Integrate first!

I began with the problem of calculating areas. The area of a rectangle is not a controversial topic, and any triangle is half a rectangle, so the area of any triangle is quickly defined. Any polygon can be dissected into triangles, so we can calculate their areas too. Life gets harder when we have a region with a curved boundary. The most obvious such example is a circle.

We all get taught about [pi][r.sup.2] at school, but as a fact from on high. To calculate this area in the classroom, we inscribed polygons inside the circle, much as Antiphon did. First consider n triangles, each with one vertex at the centre of the circle, and the others a consecutive pair from n equally spaced points on the circumference. The sum of their areas must be less than the area of the circle. Now expand the triangles a bit so that midpoints of their third sides all lie on the circumference. The sum of their areas must exceed the area of the circle. With an estimate from both sides, we let n go to infinity--and bingo!

Not quite so fast. In the middle of this calculation, we need to know what happens to n sin(2[pi]/n) as n gets larger. In order words, we are forced to introduce the concept of a limit, and to calculate the classic

[lim.sub.x [right arrow] 0]] sin x/x

I emphasised the importance of this limit and that the fact that we would need it again later. It is arguable that the concept of a limit is easier to grasp in this concrete situation than in some of the artificial exercises usually performed prior to calculating derivatives.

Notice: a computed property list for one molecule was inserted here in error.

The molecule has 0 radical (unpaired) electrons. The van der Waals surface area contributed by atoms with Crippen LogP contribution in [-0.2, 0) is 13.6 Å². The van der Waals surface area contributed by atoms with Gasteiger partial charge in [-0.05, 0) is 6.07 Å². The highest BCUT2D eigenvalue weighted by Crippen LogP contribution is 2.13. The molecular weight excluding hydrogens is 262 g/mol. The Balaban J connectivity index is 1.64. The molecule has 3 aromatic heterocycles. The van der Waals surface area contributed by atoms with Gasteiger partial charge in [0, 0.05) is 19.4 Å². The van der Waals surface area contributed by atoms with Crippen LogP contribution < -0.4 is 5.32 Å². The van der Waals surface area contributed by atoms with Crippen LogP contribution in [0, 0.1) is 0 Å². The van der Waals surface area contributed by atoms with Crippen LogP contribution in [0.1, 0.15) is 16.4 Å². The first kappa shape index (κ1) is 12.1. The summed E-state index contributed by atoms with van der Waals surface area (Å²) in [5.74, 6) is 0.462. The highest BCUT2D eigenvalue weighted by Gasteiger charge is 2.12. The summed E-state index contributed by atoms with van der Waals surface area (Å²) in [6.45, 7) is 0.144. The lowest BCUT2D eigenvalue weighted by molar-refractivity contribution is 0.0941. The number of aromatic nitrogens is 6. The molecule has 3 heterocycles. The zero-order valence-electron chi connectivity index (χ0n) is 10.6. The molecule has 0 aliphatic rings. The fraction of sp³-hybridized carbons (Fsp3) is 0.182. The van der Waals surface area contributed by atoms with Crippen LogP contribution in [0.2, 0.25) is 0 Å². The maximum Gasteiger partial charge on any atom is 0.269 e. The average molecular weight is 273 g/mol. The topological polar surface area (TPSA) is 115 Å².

Next comes the problem of calculating the area under the graph of some function. The integral was introduced in the usual way, as a limit of sums of the form [SIGMA]f([x.sub.i])[DELTA]x. The concept was presented without a great deal of rigor. It was emphasised that grasping the definition of an integral is important not only from our theoretical point of view, but is also an important skill in engineering problems.

How do we calculate the integral of a reasonable (e.g., continuous) function f, without resorting to the cumbersome definition every time? As usual, we defined a primitive of f to be any function F so that for any a,b in the interval where f is defined, we have

[[integral].sup.b.sub.a] f = F(b) - F(a)

This formula reduces the problem of finding an area to that of evaluating a (different) function. But it begs two questions: given f, does such an F exist, and if so, how do we find it?